For the November/December issue of Healthcare Informatics, Senior Editor Gabriel Perna is exploring how proactive healthcare organizations have gone after data security threats with emerging technology.
In this preview extra of the article, he digs deeper into one specific technology, secure mobile texting. Two leading provider organizations, coincidentally located only miles apart in Lubbock, Texas, Covenant Medical Group (CMG), a nonprofit medical group comprised of 182 physician; and UMC Health, an integrated, 450-bed teaching hospital to Texas Tech University, are leading the way in allowing practitioners to text each other securely for instantaneous care coordination.
In the realm of healthcare information technology, texting is still a bit of an enigma.
Sure, there are those clinicians who love it, use it daily, and couldn’t imagine life without it. But there are others who remain leery. Philip Bierdz, infrastructure manager at Riverside Medical Center, a 336-bed hospital in Kankakee, Ill. that has expressed interest in mobile texting technology, explains that it’s hard to control protected health information (PHI) in this environment.
“That’s a very difficult area for IT organizations to get their arms around, because text messaging goes through different end-point mediums. Doctors have their own phones. Hospitals sometimes provide their own phones to end-users. People have their own personal phones,” Bierdz says. “You meet someone in the hallway, you get their contact information, and I could be sending text messages to someone.”
Jared Rhoads, a senior research specialist with the Falls Church, Va.-based CSC’s Global Institute for Emerging Healthcare Practices, explains that healthcare organizations have found themselves in a tricky place. They don’t want to squash the enthusiasm for mobile in healthcare, but security is a major concern.
In Lubbock, Texas, UMC Health and Covenant Medical Group (CMG), located just a few miles apart, have both employed strategies to allow physicians and other clinicians to text each other in a care setting. At UMC Health, leadership decided that its old pager model wasn’t getting it done, says Chris Akeroyd, director of IT infrastructure. In addition, the physicians wanted the ability to send texts, he adds.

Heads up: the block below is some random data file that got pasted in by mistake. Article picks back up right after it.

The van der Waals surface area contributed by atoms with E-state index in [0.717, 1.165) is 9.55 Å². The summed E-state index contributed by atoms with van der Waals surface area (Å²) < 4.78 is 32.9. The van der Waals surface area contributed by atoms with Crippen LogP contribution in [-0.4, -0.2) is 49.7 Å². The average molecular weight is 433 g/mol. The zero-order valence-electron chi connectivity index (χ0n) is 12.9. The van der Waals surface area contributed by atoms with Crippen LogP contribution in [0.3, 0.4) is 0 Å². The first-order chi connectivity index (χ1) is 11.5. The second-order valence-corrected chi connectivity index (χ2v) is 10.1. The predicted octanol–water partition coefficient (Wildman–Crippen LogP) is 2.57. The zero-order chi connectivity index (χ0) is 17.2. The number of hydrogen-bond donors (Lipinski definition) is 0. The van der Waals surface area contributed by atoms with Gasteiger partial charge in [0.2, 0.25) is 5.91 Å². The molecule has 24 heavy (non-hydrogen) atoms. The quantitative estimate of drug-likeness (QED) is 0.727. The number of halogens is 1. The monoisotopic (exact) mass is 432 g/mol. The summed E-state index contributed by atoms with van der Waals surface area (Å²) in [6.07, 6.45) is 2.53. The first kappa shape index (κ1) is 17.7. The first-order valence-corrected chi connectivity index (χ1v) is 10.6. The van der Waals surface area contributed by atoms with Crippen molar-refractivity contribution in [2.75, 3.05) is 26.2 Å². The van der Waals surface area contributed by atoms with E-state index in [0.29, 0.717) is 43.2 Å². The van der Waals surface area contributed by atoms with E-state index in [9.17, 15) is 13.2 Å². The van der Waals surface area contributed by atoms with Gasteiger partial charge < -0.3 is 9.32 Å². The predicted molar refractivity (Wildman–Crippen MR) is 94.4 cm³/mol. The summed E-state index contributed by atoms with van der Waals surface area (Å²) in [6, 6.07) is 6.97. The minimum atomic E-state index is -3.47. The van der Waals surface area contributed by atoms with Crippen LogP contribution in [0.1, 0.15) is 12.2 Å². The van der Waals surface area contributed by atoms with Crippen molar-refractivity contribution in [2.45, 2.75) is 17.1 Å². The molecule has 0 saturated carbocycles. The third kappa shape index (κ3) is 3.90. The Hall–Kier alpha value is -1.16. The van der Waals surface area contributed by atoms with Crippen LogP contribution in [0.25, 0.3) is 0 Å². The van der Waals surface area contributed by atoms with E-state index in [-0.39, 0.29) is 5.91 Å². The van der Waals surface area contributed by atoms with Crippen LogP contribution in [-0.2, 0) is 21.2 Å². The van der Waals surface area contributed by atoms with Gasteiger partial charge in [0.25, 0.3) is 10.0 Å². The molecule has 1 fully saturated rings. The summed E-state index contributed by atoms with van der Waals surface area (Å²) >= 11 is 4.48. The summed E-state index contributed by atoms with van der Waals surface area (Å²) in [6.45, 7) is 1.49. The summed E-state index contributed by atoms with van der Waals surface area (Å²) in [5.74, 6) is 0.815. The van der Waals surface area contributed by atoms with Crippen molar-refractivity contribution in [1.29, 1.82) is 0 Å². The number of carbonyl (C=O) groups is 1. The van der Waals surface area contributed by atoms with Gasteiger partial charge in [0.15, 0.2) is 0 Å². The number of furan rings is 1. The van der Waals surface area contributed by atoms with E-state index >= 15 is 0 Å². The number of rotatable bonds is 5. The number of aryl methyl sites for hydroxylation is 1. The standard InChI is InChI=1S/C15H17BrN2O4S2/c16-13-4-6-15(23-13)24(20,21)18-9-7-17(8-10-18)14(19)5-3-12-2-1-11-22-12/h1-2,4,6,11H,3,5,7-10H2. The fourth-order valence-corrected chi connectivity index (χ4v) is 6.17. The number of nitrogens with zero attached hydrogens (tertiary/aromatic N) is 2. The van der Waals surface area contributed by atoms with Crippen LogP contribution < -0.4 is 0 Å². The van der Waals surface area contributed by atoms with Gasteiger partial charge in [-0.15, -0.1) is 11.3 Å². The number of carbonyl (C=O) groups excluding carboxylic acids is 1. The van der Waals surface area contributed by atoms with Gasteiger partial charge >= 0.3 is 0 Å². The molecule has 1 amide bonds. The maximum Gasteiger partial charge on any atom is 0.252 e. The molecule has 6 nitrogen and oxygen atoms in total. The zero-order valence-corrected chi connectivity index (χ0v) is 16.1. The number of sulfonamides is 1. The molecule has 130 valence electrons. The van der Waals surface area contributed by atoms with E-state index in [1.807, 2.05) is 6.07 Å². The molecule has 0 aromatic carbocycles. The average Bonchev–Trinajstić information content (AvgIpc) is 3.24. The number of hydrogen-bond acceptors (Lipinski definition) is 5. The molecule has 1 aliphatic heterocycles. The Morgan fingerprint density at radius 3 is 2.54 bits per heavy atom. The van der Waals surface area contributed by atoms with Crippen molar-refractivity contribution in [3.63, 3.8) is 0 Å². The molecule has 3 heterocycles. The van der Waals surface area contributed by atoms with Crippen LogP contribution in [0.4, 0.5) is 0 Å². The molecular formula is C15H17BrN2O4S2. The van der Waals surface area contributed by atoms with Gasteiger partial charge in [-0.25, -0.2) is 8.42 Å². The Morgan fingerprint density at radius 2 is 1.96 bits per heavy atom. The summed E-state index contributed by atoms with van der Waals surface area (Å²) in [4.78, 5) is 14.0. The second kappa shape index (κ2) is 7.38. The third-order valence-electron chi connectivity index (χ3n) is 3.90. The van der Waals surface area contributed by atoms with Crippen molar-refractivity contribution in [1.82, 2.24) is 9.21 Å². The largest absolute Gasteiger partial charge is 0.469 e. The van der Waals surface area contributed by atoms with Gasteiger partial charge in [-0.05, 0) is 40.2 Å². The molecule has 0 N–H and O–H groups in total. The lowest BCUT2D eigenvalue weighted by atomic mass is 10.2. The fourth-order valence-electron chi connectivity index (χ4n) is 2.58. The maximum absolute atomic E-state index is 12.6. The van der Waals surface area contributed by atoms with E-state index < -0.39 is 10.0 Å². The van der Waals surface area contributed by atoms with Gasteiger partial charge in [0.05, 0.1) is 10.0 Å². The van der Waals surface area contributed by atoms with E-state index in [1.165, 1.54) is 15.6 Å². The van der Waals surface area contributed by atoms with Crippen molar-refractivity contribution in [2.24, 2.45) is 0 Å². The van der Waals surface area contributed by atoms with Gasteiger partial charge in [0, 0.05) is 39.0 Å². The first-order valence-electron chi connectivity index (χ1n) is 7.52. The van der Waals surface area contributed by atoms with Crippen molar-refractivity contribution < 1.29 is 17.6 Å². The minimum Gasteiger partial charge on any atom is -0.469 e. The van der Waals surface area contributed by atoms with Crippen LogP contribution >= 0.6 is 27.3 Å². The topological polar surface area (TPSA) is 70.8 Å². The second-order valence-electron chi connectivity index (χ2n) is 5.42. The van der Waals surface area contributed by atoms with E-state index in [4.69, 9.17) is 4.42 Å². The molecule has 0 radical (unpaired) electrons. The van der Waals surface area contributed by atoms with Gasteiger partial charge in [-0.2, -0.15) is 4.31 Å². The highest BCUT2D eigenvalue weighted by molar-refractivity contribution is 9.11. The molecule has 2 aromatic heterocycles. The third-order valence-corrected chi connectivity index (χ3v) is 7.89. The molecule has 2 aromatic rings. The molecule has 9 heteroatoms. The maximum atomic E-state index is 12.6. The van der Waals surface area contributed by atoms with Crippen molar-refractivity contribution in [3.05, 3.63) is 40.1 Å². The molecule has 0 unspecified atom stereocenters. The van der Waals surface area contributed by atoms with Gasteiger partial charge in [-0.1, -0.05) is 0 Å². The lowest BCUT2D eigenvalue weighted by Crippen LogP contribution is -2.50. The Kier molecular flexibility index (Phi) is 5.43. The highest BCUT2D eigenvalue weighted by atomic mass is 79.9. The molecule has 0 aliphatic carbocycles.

These two elements were vital from the get-go, as UMC installed a secure mobile text messaging app (from the Lexington, Mass.-based Imprivata) within the hospital. “We have administration’s backing on the product and physicians are starting to accept the technology. It’s starting to become a pretty widely popular app,” Akeroyd says.
In the past, nurses would typically have to page the physician and wait for the phone call. Through this Healthcare Insurance Portability and Accountability Act (HIPAA) compliant app, unit coordinators can send a message on both a phone and web console directly to a particular physician and get an immediate response.
“We’re seeing an increase in provider to provider conversations,” says Akeroyd. UMC is planning to collaborate with Texas Tech Health Sciences Center, to blend the two directories and allow for inter-organizational texting among people who need it.
In addition to that collaboration, Akeroyd says UMC Health is working with the organization’s trauma and burn department on a text messaging referral pilot. As the only burn center in the region, UMC Health often takes admits from as far away as El Paso, Texas. Often, the burn doesn’t end up being serious enough to have needed treatment at UMC.
“What the secure text product will allow the remote physician, not necessarily affiliated with our organization, to do is send photos of the wounds and burns securely. Our trauma department can review and either accept them or refer them to a more local physician. It can save a lot of money and difficulty, if the families don’t need to go that far,” Akeroyd says.
Covenant Medical Group
Elsewhere in Lubbock, Covenant Medical Group (CMG) has seen similar success after adopting a comprehensive unified communications platform across the enterprise (from the Knoxville, Tenn.-based PerfectServe). Like at UMC, Seth Crouch, CMG’s director of ambulatory services, says the investment came from practitioners’ interest and use of text messaging to each other.
According to Crouch, most were using their own devices, over their traditional cell phone networks, not realizing that it was probably not appropriate, he says. The organization had seen entities fined by the government because of texting.
The app from PerfectServe can be used on both mobile and desktop devices. Practitioners who want to text give their name and phone number to the IT team. CMG keeps a registry, which allows them to sort the different people who will be sending PHI of a particular patient. If someone wants to use it, there is a simple sign in function, a pass code, and it works like a typical text messaging application.
Quite simply, physicians love it. “They’ve embraced it more than I could possibly imagine,” says Crouch. “Ninety-five percent of the doctors in our group have it on their phone.” Thanks to worth of mouth, interest in the app spread like wild fire, he adds.
“I rolled it out to 40-50 [physicians] in the pilot, the next thing you know I had another 40-50 in a month, and almost the rest of the medical group in another month or so. It was word-of-mouth, another doctor would tell them, ‘You need to get on this.’ They just peer-pressured the others to get on it.”
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